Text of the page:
New Xero boss’ David Jones baggage

His share purchase within days of a profit-lift announcement was one of the reasons behind a clash between director Steve Vamos and institutional shareholders in Australian retailer David Jones.
Steve Vamos says “You need to accept that mistakes are learning. Instead of being a know-it-all, be a learn-it-all.’’

Xero chief executive Rod Drury complained about what he saw as negative local media coverage after his company announced its decision to delist from the NZX.

He complained his company should have had “some hometown support rather than 10 years of scepticism.” (Sorry Rod, while NBR is pro-business, we’re not soft on business. We apply tough love, and at times Xero’s valuation and other elements of its business have warranted scrutiny.)

And former Xero director Sam Morgan said the state of the media coverage in New Zealand was one reason to move to a bigger market.

Grass is greener?
So how is press coverage going for Xero since it went ASX-only at the start of February?

It started off well, with a series of puff pieces more or less repeating Mr Drury’s narrative.

But it all turned to custard yesterday as the Australian Financial Review dragged up an episode from incoming chief executive Steve Vamos’ recent past (Mr Vamos will replace Mr Drury on April 1).

Whereas New Zealand media – or, at least, NBR – has noted the problematic nature of Mr Vamos’ two-year directorship with troubled Fletcher Building (a role he wants to maintain), it was an earlier directorship highlighted by the Aussie paper.

An AFR piece titled “Xero's new chief Steve Vamos knows how to sing his own praises” ribs Mr Vamos for having a personal branding website (stevevamos.com — arguably a perfectly valid vehicle given that before his Xero appointment he was freelancing as a consultant and needed to promote his services).

More seriously, it notes, “Not explicitly mentioned on the website is by far the most scandalous bit of Vamos' otherwise highly successful board career, which is when he resigned after shareholder pressure from the David Jones board after buying shares (with his chairman's approval) a day after the then-listed department store received a merger proposal from Myer, and days before it posted a strong sales result.”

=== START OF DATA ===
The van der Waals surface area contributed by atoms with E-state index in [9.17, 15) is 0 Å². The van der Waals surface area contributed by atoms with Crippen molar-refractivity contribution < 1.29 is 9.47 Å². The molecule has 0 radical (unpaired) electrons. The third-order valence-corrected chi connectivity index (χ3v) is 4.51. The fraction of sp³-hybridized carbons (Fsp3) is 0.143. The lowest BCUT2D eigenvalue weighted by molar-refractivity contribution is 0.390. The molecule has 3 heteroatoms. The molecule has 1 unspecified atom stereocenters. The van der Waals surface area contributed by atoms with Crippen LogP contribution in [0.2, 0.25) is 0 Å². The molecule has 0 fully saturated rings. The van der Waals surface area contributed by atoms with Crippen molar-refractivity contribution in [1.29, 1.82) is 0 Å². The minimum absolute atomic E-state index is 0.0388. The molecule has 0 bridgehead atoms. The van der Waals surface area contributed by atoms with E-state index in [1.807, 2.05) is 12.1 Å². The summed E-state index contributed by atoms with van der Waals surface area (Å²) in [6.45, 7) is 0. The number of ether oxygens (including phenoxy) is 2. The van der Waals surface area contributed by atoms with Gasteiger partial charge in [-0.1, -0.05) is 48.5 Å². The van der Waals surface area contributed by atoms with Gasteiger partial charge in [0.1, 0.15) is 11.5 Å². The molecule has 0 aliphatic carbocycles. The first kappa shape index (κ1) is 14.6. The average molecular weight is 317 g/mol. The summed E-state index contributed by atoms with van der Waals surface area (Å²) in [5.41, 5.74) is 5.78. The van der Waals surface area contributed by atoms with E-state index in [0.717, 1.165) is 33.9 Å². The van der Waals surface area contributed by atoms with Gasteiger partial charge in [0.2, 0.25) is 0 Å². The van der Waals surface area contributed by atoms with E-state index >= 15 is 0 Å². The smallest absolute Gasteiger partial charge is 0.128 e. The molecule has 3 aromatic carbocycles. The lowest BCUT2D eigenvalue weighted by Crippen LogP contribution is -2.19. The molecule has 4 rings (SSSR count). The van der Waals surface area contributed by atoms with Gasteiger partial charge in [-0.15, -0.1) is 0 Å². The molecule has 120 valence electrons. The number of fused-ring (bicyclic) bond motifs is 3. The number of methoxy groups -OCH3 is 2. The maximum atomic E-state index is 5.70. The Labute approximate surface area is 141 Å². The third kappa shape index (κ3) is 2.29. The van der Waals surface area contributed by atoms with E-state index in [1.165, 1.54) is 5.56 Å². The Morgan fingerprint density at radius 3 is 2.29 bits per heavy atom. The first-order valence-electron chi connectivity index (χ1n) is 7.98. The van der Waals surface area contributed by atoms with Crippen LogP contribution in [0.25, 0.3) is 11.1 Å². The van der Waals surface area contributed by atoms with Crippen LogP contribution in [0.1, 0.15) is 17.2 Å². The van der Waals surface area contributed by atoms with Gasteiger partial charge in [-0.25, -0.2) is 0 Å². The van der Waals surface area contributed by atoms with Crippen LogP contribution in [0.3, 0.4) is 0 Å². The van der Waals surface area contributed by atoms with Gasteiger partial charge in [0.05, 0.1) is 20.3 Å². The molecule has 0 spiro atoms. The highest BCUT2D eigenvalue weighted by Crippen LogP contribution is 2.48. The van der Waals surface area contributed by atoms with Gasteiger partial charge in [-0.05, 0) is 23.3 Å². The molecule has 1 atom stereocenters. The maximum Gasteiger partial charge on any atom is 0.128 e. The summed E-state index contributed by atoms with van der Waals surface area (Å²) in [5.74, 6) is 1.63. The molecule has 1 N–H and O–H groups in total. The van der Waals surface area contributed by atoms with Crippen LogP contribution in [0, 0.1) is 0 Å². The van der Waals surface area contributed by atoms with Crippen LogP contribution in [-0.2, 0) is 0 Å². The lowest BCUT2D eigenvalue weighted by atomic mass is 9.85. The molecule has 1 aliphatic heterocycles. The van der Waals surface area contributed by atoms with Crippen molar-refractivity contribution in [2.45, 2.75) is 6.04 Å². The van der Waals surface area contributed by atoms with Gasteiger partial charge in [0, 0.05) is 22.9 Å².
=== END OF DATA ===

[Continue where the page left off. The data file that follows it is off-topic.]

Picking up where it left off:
Mr Vamos made his share purchase one day after David Jones received a confidential $A3 billion merger proposal from Myer, and three days before the result was announced.

The upbeat earnings result, announced in late 2013, saw David Jones shares enjoy a 15% bump.

Mr Vamos did proactively notify ASIC (the Australian Securities and Investment Commission). The regulator subsequently instigated a two-month investigation into insider trading concerns but ultimately decided not to take any legal action.


Xero shares closed down 6.03% from $32.88 to $A30.85 on Rod Drury's surprise resignation on March 5. But they have since regained ground and then some, helped by the company's addition to the ASX100 on March 9. Yesterday, they closed up 3.12% o $A34.00.

Pressure from institutional shareholders
But despite his share purchase being within the allowed time window, and ASIC’s approval, both the AFR and The Australian reported Mr Vamos faced heat from institutional shareholders over the sale, plus the recent departure of chief executive Fred Zahra who was, The Australian says, reportedly “tired of the internal politics in the company and a dysfunctional relationship with some directors.” The “boardroom firestorm” was followed by the resignation of Mr Vamos as a David Jones director in February 2014.

Mr Vamos did not reply to NBR requests for comments.

But in remarks to The Australian last year – his first on the share controversy and his exit from David Jones – he said, “You need to accept that mistakes are learning. Instead of being a know-it-all, be a learn-it-all.’’

He also implies it’s ironic that in an age when many directors are accused of being asleep at the wheel of a gravy train, and not asking enough questions, he got in trouble at David Jones for asking too many questions.

It seems that whatever else, Mr Vamos’ tenure at the top of Xero will not be dull.

And what does Mr Drury make of the Aussie media’s rather rude coverage over the past couple of days? We don’t know. The Xero leader has disappeared off the face of the earth –– or at least from Planet Twitter – since he announced his impending departure on March 5.


RELATED VIDEO: Punakaiki Fund manager Lance Wiggs on Xero's future (Mar 5)

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